There is a smell emanating from a small bedroom
A member of our family has recently moved in to her new home. The problem is that there is a strong smell (a bit rancid to be truthful) in a small bedroom. The house was built in the 1960s and it has had two fairly substantial upgrades in recent years. There is a concrete floor and new lino has been laid since she moved in. A dehumidifier was in the room for a while but it did not make much difference. The room is on the ground floor.
The drains in the kitchen which is on the other side of the wall have been treated. At this time the room is unusable. Is there any specialist firm in the west of Ireland who could investigate the source of the smell?
The problem seems to have occurred since she laid linoleum. If the concrete was recently installed, then there may have been insufficient time for the floor to dry out. Floor coverings should not be laid until the relative humidity (RH) of the floor slab is at or below 80 per cent. In the case of a ground-bearing floor slab, a damp proof membrane (DPM) underneath can restrict drying of the slab. Linoleum, an impervious floor covering, effectively traps the moisture in the floor.
Specialist probes can be inserted to determine the RH and if over a period of time it lowers, then it is drying as the moisture is free to evaporate. A traditional sand cement screed can take 24 hours for every millimetre of thickness to dry, which can be as much as three months for a 75mm screed and even longer if the concrete under is still drying. This criterion is rarely achieved in construction as working programmes do not afford such times. Methods used today to deal with this is to apply a surface damp-proof liquid membrane with levelling compound over the screed before laying an impervious floor covering.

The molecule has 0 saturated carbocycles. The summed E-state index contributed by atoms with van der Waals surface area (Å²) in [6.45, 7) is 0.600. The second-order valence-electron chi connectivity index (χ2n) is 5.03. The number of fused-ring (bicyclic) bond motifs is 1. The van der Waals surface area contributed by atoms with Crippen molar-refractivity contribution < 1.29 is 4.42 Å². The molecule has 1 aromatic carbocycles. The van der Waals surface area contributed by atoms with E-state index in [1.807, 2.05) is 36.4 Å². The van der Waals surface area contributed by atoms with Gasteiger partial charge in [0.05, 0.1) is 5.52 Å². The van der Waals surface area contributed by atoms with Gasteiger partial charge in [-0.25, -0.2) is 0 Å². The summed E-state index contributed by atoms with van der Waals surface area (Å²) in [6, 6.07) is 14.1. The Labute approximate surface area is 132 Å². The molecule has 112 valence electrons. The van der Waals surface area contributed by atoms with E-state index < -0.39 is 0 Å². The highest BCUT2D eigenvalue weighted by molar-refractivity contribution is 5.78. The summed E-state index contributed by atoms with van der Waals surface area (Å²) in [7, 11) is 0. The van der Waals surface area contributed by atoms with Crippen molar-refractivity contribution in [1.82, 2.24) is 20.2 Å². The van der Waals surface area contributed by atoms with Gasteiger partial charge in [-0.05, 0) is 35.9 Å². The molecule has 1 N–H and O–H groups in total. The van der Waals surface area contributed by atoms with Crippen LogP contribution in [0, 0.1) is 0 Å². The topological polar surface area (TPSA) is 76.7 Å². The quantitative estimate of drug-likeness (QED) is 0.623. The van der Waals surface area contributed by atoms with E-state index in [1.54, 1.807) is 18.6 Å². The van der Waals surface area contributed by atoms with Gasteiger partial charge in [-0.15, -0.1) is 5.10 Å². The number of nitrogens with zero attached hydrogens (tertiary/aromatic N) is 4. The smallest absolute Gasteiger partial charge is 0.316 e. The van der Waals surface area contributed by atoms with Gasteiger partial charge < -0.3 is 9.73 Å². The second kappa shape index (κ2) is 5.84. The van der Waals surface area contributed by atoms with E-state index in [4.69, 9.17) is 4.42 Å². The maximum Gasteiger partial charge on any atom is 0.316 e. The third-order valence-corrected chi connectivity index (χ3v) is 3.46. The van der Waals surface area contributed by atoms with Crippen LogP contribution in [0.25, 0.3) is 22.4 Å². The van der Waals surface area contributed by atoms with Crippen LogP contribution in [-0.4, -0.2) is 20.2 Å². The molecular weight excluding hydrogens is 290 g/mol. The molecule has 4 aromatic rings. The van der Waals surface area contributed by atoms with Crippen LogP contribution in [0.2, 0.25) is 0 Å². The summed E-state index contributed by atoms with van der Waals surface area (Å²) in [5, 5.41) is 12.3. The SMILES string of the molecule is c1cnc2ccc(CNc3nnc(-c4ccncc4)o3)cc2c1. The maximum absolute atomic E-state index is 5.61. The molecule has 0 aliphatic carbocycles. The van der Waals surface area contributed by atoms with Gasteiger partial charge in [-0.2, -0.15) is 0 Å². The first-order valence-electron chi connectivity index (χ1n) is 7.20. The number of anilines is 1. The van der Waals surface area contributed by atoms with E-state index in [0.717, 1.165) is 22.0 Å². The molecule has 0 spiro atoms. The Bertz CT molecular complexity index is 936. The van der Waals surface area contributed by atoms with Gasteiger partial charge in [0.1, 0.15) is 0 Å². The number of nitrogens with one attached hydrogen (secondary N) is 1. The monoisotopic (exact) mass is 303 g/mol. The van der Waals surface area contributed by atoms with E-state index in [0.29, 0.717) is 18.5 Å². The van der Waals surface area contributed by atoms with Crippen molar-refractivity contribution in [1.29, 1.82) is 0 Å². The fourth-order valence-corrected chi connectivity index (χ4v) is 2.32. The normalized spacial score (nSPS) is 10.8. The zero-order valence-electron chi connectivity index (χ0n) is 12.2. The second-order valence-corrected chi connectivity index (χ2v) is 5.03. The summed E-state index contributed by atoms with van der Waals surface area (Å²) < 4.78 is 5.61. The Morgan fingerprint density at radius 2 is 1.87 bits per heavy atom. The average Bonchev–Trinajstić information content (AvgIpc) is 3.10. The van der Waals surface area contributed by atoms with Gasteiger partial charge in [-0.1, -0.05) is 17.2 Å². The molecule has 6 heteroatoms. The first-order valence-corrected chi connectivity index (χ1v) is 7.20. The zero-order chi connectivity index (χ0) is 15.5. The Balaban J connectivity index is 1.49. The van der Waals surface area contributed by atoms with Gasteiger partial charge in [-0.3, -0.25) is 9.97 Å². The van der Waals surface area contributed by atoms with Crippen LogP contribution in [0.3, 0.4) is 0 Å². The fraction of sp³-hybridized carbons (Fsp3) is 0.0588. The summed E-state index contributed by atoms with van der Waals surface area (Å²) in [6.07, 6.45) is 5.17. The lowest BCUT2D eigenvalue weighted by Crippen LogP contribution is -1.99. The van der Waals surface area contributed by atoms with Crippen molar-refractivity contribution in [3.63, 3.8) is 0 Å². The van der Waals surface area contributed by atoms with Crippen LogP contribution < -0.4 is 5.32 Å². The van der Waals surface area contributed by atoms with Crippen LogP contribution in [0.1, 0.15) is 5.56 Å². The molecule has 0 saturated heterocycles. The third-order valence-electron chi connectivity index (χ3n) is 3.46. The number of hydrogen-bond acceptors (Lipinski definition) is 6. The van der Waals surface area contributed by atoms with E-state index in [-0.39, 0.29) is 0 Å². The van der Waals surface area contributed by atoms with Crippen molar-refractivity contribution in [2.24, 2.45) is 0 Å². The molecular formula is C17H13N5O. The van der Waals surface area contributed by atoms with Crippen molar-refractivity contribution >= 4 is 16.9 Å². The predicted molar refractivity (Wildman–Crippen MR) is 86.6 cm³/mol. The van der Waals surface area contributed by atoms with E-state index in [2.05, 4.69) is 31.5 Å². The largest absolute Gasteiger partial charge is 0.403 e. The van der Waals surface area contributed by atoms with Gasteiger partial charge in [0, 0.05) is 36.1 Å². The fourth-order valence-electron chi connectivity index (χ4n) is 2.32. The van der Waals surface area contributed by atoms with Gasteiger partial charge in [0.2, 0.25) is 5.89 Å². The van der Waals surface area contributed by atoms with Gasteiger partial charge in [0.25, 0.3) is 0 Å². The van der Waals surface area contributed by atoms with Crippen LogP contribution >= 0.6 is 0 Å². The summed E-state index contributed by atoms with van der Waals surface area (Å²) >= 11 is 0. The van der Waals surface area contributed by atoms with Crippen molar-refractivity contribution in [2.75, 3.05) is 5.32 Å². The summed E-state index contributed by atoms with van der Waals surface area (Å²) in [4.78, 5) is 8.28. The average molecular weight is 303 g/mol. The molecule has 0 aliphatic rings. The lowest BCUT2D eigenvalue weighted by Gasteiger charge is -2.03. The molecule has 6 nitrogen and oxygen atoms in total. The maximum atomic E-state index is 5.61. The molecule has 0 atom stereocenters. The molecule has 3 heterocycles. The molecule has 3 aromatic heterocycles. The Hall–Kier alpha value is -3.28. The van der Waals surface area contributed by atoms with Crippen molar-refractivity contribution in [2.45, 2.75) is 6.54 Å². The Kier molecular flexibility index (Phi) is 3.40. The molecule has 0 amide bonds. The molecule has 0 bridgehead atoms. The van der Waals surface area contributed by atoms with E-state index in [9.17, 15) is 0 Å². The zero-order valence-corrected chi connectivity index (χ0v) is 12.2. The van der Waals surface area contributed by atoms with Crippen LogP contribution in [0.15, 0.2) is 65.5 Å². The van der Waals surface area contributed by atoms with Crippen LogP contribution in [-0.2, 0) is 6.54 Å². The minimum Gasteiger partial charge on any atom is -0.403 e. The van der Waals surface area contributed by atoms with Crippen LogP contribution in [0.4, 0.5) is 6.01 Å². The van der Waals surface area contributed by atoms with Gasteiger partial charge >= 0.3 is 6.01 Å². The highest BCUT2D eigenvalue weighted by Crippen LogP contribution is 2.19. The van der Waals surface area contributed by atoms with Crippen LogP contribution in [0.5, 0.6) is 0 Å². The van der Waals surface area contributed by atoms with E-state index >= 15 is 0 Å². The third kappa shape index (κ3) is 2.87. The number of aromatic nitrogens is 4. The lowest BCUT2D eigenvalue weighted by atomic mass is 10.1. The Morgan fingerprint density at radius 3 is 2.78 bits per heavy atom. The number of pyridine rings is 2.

If the floor is old, then it can sweat from moisture trapped under the linoleum sheet. This is common when modern plastic coverings are overlaid on old cold floors. Moisture in the cold slab cannot evaporate due to the impervious floor covering. To resolve this particular problem it is necessary to remove the entire floor covering and thoroughly ventilate the room to allow the floor to dry. A different covering is necessary such as carpet tiles or carpet sheet that will allow the floor to breathe. Laminate flooring may even suffice with a breathable underlay.
You have ruled out drainage, but there could be leaking heating or plumbing pipes in the screed or even a fault in the DPM under the floor. I can only really speculate without knowledge of the upgrade works and local conditions. If the removal of the linoleum and thorough ventilation does not address the problem, I would advise that you contact a local chartered building surveyor and get an inspection carried out.
Jim Drew is a a member of the western region branch of the Society of Chartered Surveyors Ireland